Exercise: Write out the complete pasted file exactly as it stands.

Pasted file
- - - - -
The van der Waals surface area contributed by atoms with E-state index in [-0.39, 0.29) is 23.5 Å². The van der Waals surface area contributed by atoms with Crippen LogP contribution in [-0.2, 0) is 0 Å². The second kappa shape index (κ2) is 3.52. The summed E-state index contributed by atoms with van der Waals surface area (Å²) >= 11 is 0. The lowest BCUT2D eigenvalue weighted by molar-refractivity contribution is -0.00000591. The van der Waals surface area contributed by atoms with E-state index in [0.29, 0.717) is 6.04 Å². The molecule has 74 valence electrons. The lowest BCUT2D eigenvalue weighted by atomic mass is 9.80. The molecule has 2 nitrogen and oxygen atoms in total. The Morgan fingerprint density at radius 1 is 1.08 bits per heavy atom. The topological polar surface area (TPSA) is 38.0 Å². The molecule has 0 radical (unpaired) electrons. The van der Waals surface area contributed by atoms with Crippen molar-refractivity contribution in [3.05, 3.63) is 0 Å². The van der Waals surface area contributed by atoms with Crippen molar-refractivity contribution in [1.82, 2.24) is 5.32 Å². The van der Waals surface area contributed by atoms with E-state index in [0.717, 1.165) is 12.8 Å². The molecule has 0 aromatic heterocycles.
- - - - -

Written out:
The van der Waals surface area contributed by atoms with E-state index in [-0.39, 0.29) is 23.5 Å². The van der Waals surface area contributed by atoms with Crippen LogP contribution in [-0.2, 0) is 0 Å². The second kappa shape index (κ2) is 3.52. The summed E-state index contributed by atoms with van der Waals surface area (Å²) >= 11 is 0. The lowest BCUT2D eigenvalue weighted by molar-refractivity contribution is -0.00000591. The van der Waals surface area contributed by atoms with E-state index in [0.29, 0.717) is 6.04 Å². The molecule has 74 valence electrons. The lowest BCUT2D eigenvalue weighted by atomic mass is 9.80. The molecule has 2 nitrogen and oxygen atoms in total. The Morgan fingerprint density at radius 1 is 1.08 bits per heavy atom. The topological polar surface area (TPSA) is 38.0 Å². The molecule has 0 radical (unpaired) electrons. The van der Waals surface area contributed by atoms with Crippen molar-refractivity contribution in [3.05, 3.63) is 0 Å². The van der Waals surface area contributed by atoms with Crippen molar-refractivity contribution in [1.82, 2.24) is 5.32 Å². The van der Waals surface area contributed by atoms with E-state index in [0.717, 1.165) is 12.8 Å². The molecule has 0 aromatic heterocycles.